Now from bagpipes to tango. Kind of an unlikely move, but this isn't your traditional tango. It's tango with a bit of electronica, rock, and hip-hop.
It's by the group Bajofondo.
Band leader and composer Gustavo Santaolalla started his career as a rocker.
He likes to call Bajofondo contemporary music from his native Argentina and neighboring Uruguay.
Guastavo Santaolalla is best known in the States for his Oscar winning soundtracks for Brokeback Mountain and Babel.
Now in a sense he's going back to his South American roots.
SANTAOLALLA: When we started to do this project we knew we were stepping on sacred ground and that we were exposing ourselves to criticism from the tango traditionalists and people who do electronic music or rock. But the reality is that we've been embraced by the people. And that's a big, big achievement.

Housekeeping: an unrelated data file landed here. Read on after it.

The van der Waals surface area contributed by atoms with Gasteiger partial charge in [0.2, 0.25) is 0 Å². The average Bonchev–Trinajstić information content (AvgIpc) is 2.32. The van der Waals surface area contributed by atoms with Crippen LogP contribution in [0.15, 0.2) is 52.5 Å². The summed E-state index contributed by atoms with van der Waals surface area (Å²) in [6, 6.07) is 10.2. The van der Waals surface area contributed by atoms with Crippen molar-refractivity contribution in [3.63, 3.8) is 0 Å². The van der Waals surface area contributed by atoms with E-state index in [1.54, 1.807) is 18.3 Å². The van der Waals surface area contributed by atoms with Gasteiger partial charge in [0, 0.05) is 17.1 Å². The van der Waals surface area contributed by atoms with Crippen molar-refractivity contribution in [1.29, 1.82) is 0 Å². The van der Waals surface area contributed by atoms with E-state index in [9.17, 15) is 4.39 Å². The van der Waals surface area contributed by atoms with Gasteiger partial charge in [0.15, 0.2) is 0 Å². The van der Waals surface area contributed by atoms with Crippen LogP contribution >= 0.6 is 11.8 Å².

WERMAN: Your album features a number of unexpected voices including Elvis Costello and Nelly Furtado.
SANTAOLALLA: There's a saying in Spanish that goes "paint your village and you will paint the world." So, we try to expand those horizons and collaborations. We feel that there's a universal, cosmic, tango vibe that lots of artists have and maybe they don't even know about it, but they connect to the world of tango. I think there's a connection in their art to darkness, passion, to melancholy that's very similar to the way that tango approaches those emotions. And I think Elvis Costello definitely has that. His vibrato is a very tango kind-of vibrato. So we wanted to explore that and the collaboration with Costello gave us that opportunity.